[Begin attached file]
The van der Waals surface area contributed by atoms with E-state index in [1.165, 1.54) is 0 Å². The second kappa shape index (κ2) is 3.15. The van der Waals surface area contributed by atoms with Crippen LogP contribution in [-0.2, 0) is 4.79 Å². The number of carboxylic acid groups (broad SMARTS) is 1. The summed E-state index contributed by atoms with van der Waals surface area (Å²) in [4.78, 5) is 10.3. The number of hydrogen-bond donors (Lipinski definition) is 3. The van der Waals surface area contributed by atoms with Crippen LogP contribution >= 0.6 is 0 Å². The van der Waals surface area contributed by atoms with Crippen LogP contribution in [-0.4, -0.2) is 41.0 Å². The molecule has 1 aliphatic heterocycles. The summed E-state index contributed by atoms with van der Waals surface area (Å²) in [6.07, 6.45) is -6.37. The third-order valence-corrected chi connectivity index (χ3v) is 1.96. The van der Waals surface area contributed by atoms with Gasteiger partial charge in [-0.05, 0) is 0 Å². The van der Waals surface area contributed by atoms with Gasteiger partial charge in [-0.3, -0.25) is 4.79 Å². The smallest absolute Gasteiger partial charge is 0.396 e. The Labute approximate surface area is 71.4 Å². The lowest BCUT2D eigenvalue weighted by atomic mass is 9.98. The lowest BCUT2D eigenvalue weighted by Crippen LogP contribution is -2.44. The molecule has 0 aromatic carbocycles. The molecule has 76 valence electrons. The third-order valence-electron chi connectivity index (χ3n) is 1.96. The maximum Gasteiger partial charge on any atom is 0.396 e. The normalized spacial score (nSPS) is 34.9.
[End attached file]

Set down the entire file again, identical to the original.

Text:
The van der Waals surface area contributed by atoms with E-state index in [1.165, 1.54) is 0 Å². The second kappa shape index (κ2) is 3.15. The van der Waals surface area contributed by atoms with Crippen LogP contribution in [-0.2, 0) is 4.79 Å². The number of carboxylic acid groups (broad SMARTS) is 1. The summed E-state index contributed by atoms with van der Waals surface area (Å²) in [4.78, 5) is 10.3. The number of hydrogen-bond donors (Lipinski definition) is 3. The van der Waals surface area contributed by atoms with Crippen LogP contribution >= 0.6 is 0 Å². The van der Waals surface area contributed by atoms with Crippen LogP contribution in [-0.4, -0.2) is 41.0 Å². The molecule has 1 aliphatic heterocycles. The summed E-state index contributed by atoms with van der Waals surface area (Å²) in [6.07, 6.45) is -6.37. The third-order valence-corrected chi connectivity index (χ3v) is 1.96. The van der Waals surface area contributed by atoms with Gasteiger partial charge in [-0.05, 0) is 0 Å². The van der Waals surface area contributed by atoms with Gasteiger partial charge in [-0.3, -0.25) is 4.79 Å². The smallest absolute Gasteiger partial charge is 0.396 e. The Labute approximate surface area is 71.4 Å². The lowest BCUT2D eigenvalue weighted by atomic mass is 9.98. The lowest BCUT2D eigenvalue weighted by Crippen LogP contribution is -2.44. The molecule has 0 aromatic carbocycles. The molecule has 76 valence electrons. The third-order valence-electron chi connectivity index (χ3n) is 1.96. The maximum Gasteiger partial charge on any atom is 0.396 e. The normalized spacial score (nSPS) is 34.9.